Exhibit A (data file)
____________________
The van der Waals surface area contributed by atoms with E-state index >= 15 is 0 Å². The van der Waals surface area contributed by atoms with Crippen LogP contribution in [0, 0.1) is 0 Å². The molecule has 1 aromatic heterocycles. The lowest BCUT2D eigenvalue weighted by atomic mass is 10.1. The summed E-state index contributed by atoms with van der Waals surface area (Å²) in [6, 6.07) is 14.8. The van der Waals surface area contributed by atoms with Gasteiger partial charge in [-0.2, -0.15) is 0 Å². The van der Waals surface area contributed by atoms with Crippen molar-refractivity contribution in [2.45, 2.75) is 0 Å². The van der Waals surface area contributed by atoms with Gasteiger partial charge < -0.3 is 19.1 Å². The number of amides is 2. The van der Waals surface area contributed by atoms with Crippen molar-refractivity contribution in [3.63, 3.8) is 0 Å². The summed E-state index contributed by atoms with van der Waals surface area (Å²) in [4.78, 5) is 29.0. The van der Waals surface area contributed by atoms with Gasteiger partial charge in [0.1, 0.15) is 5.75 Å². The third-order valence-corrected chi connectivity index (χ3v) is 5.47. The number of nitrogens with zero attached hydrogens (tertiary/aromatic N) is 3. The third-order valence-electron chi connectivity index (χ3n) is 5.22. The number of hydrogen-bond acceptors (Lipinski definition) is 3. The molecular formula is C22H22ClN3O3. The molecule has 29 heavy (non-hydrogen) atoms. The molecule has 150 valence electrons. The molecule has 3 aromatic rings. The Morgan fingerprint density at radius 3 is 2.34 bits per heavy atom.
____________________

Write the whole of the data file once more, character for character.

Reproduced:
The van der Waals surface area contributed by atoms with E-state index >= 15 is 0 Å². The van der Waals surface area contributed by atoms with Crippen LogP contribution in [0, 0.1) is 0 Å². The molecule has 1 aromatic heterocycles. The lowest BCUT2D eigenvalue weighted by atomic mass is 10.1. The summed E-state index contributed by atoms with van der Waals surface area (Å²) in [6, 6.07) is 14.8. The van der Waals surface area contributed by atoms with Gasteiger partial charge in [-0.2, -0.15) is 0 Å². The van der Waals surface area contributed by atoms with Crippen molar-refractivity contribution in [2.45, 2.75) is 0 Å². The van der Waals surface area contributed by atoms with Gasteiger partial charge < -0.3 is 19.1 Å². The number of amides is 2. The van der Waals surface area contributed by atoms with Crippen molar-refractivity contribution in [3.63, 3.8) is 0 Å². The summed E-state index contributed by atoms with van der Waals surface area (Å²) in [4.78, 5) is 29.0. The van der Waals surface area contributed by atoms with Gasteiger partial charge in [0.1, 0.15) is 5.75 Å². The third-order valence-corrected chi connectivity index (χ3v) is 5.47. The number of nitrogens with zero attached hydrogens (tertiary/aromatic N) is 3. The third-order valence-electron chi connectivity index (χ3n) is 5.22. The number of hydrogen-bond acceptors (Lipinski definition) is 3. The molecular formula is C22H22ClN3O3. The molecule has 29 heavy (non-hydrogen) atoms. The molecule has 150 valence electrons. The molecule has 3 aromatic rings. The Morgan fingerprint density at radius 3 is 2.34 bits per heavy atom.